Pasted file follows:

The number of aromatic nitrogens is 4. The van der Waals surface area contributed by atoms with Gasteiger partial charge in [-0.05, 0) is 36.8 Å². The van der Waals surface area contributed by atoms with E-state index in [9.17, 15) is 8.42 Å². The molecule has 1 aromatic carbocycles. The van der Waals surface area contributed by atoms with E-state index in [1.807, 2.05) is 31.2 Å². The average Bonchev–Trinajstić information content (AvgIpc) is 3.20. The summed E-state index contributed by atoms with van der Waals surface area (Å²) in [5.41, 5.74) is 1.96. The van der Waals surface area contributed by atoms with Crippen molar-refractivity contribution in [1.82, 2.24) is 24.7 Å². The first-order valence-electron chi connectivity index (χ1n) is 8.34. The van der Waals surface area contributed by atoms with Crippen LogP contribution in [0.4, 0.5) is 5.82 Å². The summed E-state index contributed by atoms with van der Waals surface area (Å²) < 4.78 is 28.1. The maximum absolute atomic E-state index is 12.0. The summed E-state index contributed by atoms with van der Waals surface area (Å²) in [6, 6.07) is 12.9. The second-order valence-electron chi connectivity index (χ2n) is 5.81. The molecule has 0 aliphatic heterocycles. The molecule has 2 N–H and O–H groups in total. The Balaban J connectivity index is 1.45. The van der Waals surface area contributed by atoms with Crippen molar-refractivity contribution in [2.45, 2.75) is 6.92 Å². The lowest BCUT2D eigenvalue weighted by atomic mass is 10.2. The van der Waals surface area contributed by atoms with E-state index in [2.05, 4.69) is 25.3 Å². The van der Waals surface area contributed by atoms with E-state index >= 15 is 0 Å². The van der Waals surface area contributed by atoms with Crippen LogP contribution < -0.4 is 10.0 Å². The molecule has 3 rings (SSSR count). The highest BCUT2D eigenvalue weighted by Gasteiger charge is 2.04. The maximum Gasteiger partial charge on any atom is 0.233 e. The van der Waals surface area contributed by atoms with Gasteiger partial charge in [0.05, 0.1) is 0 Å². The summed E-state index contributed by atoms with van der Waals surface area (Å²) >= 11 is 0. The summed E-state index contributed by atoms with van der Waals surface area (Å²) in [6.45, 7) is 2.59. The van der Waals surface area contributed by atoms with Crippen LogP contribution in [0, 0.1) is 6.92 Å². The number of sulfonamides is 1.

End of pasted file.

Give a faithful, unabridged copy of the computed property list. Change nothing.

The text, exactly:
The number of aromatic nitrogens is 4. The van der Waals surface area contributed by atoms with Gasteiger partial charge in [-0.05, 0) is 36.8 Å². The van der Waals surface area contributed by atoms with E-state index in [9.17, 15) is 8.42 Å². The molecule has 1 aromatic carbocycles. The van der Waals surface area contributed by atoms with E-state index in [1.807, 2.05) is 31.2 Å². The average Bonchev–Trinajstić information content (AvgIpc) is 3.20. The summed E-state index contributed by atoms with van der Waals surface area (Å²) in [5.41, 5.74) is 1.96. The van der Waals surface area contributed by atoms with Crippen molar-refractivity contribution in [1.82, 2.24) is 24.7 Å². The first-order valence-electron chi connectivity index (χ1n) is 8.34. The van der Waals surface area contributed by atoms with Crippen LogP contribution in [0.4, 0.5) is 5.82 Å². The summed E-state index contributed by atoms with van der Waals surface area (Å²) < 4.78 is 28.1. The maximum absolute atomic E-state index is 12.0. The summed E-state index contributed by atoms with van der Waals surface area (Å²) in [6, 6.07) is 12.9. The second-order valence-electron chi connectivity index (χ2n) is 5.81. The molecule has 0 aliphatic heterocycles. The molecule has 2 N–H and O–H groups in total. The Balaban J connectivity index is 1.45. The van der Waals surface area contributed by atoms with Crippen molar-refractivity contribution in [2.45, 2.75) is 6.92 Å². The lowest BCUT2D eigenvalue weighted by atomic mass is 10.2. The van der Waals surface area contributed by atoms with E-state index in [2.05, 4.69) is 25.3 Å². The van der Waals surface area contributed by atoms with E-state index >= 15 is 0 Å². The van der Waals surface area contributed by atoms with Crippen LogP contribution < -0.4 is 10.0 Å². The molecule has 3 rings (SSSR count). The highest BCUT2D eigenvalue weighted by Gasteiger charge is 2.04. The maximum Gasteiger partial charge on any atom is 0.233 e. The van der Waals surface area contributed by atoms with Gasteiger partial charge in [0.05, 0.1) is 0 Å². The summed E-state index contributed by atoms with van der Waals surface area (Å²) >= 11 is 0. The summed E-state index contributed by atoms with van der Waals surface area (Å²) in [6.45, 7) is 2.59. The van der Waals surface area contributed by atoms with Crippen LogP contribution in [0, 0.1) is 6.92 Å². The number of sulfonamides is 1.